As part of New America's ongoing reporting on how communities in California are reforming the way early childhood systems work and the way educators are trained, our partners at HiredPen captured and we produced this video to document the work in San Jose to train teachers to explicitly teach social and emotional skills.
“It’s like we have to be behavior detectives,” Tweety Yates, an expert facilitator from the University of Illinois at Urbana-Champaign, tells a group of pre-K and kindergarten teachers in San Jose, California. “It’s not always easy to figure out why a child is doing something. “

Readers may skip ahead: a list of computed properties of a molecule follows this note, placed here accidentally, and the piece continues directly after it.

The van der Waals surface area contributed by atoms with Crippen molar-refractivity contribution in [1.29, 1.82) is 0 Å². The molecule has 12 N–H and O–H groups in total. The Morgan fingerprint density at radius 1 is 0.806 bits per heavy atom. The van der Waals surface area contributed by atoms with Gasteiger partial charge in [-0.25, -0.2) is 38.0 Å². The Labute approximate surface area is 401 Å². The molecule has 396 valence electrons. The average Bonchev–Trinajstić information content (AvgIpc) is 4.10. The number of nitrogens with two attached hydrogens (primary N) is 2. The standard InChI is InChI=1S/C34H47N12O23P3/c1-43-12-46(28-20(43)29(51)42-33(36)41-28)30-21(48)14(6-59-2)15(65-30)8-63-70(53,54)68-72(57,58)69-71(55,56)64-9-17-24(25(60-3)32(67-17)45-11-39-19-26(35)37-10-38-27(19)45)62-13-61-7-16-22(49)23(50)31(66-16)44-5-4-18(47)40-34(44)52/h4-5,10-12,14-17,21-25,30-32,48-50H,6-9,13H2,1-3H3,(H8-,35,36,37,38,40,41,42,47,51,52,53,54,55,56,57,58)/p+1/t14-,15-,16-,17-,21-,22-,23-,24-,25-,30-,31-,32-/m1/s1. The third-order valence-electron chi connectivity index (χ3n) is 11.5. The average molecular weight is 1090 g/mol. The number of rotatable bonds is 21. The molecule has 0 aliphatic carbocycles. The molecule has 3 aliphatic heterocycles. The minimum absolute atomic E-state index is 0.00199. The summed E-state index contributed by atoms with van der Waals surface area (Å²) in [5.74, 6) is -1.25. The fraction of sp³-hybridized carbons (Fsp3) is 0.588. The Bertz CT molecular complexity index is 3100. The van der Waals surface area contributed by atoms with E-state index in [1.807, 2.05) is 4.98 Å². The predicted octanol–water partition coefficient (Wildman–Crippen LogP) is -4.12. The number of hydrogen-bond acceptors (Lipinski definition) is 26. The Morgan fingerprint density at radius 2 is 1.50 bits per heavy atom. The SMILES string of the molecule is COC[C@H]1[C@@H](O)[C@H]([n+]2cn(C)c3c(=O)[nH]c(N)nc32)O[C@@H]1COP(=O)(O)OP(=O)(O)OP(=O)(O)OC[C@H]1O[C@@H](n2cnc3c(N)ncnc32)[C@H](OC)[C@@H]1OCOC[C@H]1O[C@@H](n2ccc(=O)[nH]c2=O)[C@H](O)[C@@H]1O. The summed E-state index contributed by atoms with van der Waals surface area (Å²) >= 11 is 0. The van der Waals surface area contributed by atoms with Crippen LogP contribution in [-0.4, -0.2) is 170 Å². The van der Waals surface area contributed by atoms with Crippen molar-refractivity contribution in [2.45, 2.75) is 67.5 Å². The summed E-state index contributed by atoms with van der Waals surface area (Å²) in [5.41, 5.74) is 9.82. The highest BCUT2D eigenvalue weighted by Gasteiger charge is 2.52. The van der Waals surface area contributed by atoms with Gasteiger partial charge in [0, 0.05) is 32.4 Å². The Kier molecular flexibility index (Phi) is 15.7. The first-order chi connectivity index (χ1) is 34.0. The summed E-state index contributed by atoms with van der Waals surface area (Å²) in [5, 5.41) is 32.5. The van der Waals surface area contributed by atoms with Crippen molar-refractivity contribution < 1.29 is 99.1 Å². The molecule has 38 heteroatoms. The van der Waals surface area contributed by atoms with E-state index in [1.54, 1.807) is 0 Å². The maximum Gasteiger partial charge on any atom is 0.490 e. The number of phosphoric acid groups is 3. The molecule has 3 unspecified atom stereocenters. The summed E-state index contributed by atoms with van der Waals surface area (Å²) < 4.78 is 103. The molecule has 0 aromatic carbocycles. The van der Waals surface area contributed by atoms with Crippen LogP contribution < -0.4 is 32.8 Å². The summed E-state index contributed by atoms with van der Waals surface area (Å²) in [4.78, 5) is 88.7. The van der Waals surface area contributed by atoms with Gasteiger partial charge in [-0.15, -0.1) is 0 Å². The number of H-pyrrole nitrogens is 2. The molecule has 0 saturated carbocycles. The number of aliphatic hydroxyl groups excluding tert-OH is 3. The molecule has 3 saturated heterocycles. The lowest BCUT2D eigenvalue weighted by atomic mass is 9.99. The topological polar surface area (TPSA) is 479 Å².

Training teachers of young children to be behavior detectives is part of larger efforts in this school district to improve early childhood systems and give young children what they need to succeed in school.
The effort has focused on supporting social and emotional learning because research shows social-emotional competence enables children to better engage in academic tasks, work with and learn from peers, and dedicate sustained attention to learning.
“Children don’t come to school with an emotional toolbelt,” one participant said. “What you’re feeling has a name to it and that needs to be taught.”
This work includes professional development for teachers and principals, support in engaging families, the establishment of professional learning communities, coaching in early literacy and social-emotional learning strategies, and teacher leader programs.
You can read more in a new report called Extracting Success in Pre-K Teaching: Approaches to Effective Professional Learning Across Five States. It includes Five Lessons for Growing Strong Pre-K Teachers.